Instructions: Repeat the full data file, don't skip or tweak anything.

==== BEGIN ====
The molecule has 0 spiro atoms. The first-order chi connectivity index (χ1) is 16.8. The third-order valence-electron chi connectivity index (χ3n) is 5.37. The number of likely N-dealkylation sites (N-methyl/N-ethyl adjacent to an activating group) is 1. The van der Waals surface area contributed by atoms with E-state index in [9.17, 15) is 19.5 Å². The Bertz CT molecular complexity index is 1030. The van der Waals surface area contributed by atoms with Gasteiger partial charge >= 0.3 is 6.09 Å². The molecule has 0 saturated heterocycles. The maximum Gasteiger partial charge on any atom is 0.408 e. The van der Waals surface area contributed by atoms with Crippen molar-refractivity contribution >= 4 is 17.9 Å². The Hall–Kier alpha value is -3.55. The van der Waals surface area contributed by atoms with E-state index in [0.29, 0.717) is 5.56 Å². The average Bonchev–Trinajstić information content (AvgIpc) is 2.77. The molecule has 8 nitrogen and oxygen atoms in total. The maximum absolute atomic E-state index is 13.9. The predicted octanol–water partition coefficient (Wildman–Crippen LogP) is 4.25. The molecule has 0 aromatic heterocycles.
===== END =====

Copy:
The molecule has 0 spiro atoms. The first-order chi connectivity index (χ1) is 16.8. The third-order valence-electron chi connectivity index (χ3n) is 5.37. The number of likely N-dealkylation sites (N-methyl/N-ethyl adjacent to an activating group) is 1. The van der Waals surface area contributed by atoms with E-state index in [9.17, 15) is 19.5 Å². The Bertz CT molecular complexity index is 1030. The van der Waals surface area contributed by atoms with Gasteiger partial charge >= 0.3 is 6.09 Å². The molecule has 0 saturated heterocycles. The maximum Gasteiger partial charge on any atom is 0.408 e. The van der Waals surface area contributed by atoms with Crippen molar-refractivity contribution >= 4 is 17.9 Å². The Hall–Kier alpha value is -3.55. The van der Waals surface area contributed by atoms with E-state index in [0.29, 0.717) is 5.56 Å². The average Bonchev–Trinajstić information content (AvgIpc) is 2.77. The molecule has 8 nitrogen and oxygen atoms in total. The maximum absolute atomic E-state index is 13.9. The predicted octanol–water partition coefficient (Wildman–Crippen LogP) is 4.25. The molecule has 0 aromatic heterocycles.